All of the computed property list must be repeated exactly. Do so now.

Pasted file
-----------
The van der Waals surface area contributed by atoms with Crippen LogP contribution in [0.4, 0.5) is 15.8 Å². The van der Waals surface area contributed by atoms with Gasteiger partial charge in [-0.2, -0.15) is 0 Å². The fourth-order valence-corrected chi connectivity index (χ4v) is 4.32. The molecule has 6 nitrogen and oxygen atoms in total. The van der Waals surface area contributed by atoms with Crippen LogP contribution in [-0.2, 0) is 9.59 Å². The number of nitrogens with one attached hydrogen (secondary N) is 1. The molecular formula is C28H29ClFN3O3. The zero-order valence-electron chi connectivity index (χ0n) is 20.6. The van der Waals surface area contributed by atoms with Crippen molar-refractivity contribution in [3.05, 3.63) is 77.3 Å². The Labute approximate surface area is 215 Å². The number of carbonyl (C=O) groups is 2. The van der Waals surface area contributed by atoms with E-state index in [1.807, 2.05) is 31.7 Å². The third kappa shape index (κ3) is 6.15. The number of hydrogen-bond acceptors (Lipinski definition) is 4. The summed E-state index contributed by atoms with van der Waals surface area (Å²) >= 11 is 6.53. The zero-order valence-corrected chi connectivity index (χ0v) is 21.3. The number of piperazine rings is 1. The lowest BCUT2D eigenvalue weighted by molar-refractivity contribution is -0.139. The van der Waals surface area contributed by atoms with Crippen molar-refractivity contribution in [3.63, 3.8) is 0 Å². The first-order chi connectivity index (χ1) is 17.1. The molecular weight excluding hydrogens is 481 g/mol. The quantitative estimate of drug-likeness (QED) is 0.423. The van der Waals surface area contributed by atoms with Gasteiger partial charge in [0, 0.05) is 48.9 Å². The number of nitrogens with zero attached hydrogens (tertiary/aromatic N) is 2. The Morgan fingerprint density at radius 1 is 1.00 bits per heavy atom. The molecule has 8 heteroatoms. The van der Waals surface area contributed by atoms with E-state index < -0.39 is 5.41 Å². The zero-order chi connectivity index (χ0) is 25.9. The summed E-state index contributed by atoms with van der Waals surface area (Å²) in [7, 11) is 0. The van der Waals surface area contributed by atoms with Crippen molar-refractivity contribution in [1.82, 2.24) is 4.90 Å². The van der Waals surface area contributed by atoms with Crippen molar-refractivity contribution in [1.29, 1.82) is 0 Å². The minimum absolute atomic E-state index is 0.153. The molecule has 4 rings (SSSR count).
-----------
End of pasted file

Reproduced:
The van der Waals surface area contributed by atoms with Crippen LogP contribution in [0.4, 0.5) is 15.8 Å². The van der Waals surface area contributed by atoms with Gasteiger partial charge in [-0.2, -0.15) is 0 Å². The fourth-order valence-corrected chi connectivity index (χ4v) is 4.32. The molecule has 6 nitrogen and oxygen atoms in total. The van der Waals surface area contributed by atoms with Crippen LogP contribution in [-0.2, 0) is 9.59 Å². The number of nitrogens with one attached hydrogen (secondary N) is 1. The molecular formula is C28H29ClFN3O3. The zero-order valence-electron chi connectivity index (χ0n) is 20.6. The van der Waals surface area contributed by atoms with Crippen molar-refractivity contribution in [3.05, 3.63) is 77.3 Å². The Labute approximate surface area is 215 Å². The number of carbonyl (C=O) groups is 2. The van der Waals surface area contributed by atoms with E-state index in [1.807, 2.05) is 31.7 Å². The third kappa shape index (κ3) is 6.15. The number of hydrogen-bond acceptors (Lipinski definition) is 4. The summed E-state index contributed by atoms with van der Waals surface area (Å²) >= 11 is 6.53. The zero-order valence-corrected chi connectivity index (χ0v) is 21.3. The number of piperazine rings is 1. The lowest BCUT2D eigenvalue weighted by molar-refractivity contribution is -0.139. The van der Waals surface area contributed by atoms with Crippen molar-refractivity contribution in [3.63, 3.8) is 0 Å². The first-order chi connectivity index (χ1) is 17.1. The molecular weight excluding hydrogens is 481 g/mol. The quantitative estimate of drug-likeness (QED) is 0.423. The van der Waals surface area contributed by atoms with Gasteiger partial charge in [0, 0.05) is 48.9 Å². The number of nitrogens with zero attached hydrogens (tertiary/aromatic N) is 2. The Morgan fingerprint density at radius 1 is 1.00 bits per heavy atom. The molecule has 8 heteroatoms. The van der Waals surface area contributed by atoms with E-state index < -0.39 is 5.41 Å². The zero-order chi connectivity index (χ0) is 25.9. The summed E-state index contributed by atoms with van der Waals surface area (Å²) in [7, 11) is 0. The van der Waals surface area contributed by atoms with Crippen molar-refractivity contribution in [1.82, 2.24) is 4.90 Å². The van der Waals surface area contributed by atoms with Crippen molar-refractivity contribution in [1.29, 1.82) is 0 Å². The minimum absolute atomic E-state index is 0.153. The molecule has 4 rings (SSSR count).